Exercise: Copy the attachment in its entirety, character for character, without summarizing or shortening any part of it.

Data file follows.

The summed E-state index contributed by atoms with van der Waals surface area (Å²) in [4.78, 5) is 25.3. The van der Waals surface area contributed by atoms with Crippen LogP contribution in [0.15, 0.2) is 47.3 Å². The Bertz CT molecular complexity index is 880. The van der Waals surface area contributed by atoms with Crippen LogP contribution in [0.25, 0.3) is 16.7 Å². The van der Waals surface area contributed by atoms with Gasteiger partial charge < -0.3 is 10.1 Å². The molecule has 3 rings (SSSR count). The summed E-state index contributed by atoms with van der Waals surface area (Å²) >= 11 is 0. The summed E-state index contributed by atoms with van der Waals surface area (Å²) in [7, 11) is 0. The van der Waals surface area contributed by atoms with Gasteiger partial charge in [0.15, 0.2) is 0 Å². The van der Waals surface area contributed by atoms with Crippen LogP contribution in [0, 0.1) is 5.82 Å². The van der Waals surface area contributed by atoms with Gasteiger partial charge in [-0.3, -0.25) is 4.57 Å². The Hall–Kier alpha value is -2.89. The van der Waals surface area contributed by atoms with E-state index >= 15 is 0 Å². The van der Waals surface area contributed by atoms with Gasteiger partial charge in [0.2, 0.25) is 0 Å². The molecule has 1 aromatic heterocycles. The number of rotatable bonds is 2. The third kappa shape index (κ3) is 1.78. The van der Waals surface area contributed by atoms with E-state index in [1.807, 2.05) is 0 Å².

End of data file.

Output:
The summed E-state index contributed by atoms with van der Waals surface area (Å²) in [4.78, 5) is 25.3. The van der Waals surface area contributed by atoms with Crippen LogP contribution in [0.15, 0.2) is 47.3 Å². The Bertz CT molecular complexity index is 880. The van der Waals surface area contributed by atoms with Crippen LogP contribution in [0.25, 0.3) is 16.7 Å². The van der Waals surface area contributed by atoms with Gasteiger partial charge < -0.3 is 10.1 Å². The molecule has 3 rings (SSSR count). The summed E-state index contributed by atoms with van der Waals surface area (Å²) >= 11 is 0. The summed E-state index contributed by atoms with van der Waals surface area (Å²) in [7, 11) is 0. The van der Waals surface area contributed by atoms with Gasteiger partial charge in [0.15, 0.2) is 0 Å². The van der Waals surface area contributed by atoms with Crippen LogP contribution in [0, 0.1) is 5.82 Å². The van der Waals surface area contributed by atoms with Gasteiger partial charge in [-0.3, -0.25) is 4.57 Å². The Hall–Kier alpha value is -2.89. The van der Waals surface area contributed by atoms with E-state index >= 15 is 0 Å². The van der Waals surface area contributed by atoms with Gasteiger partial charge in [0.2, 0.25) is 0 Å². The molecule has 1 aromatic heterocycles. The number of rotatable bonds is 2. The third kappa shape index (κ3) is 1.78. The van der Waals surface area contributed by atoms with E-state index in [1.807, 2.05) is 0 Å².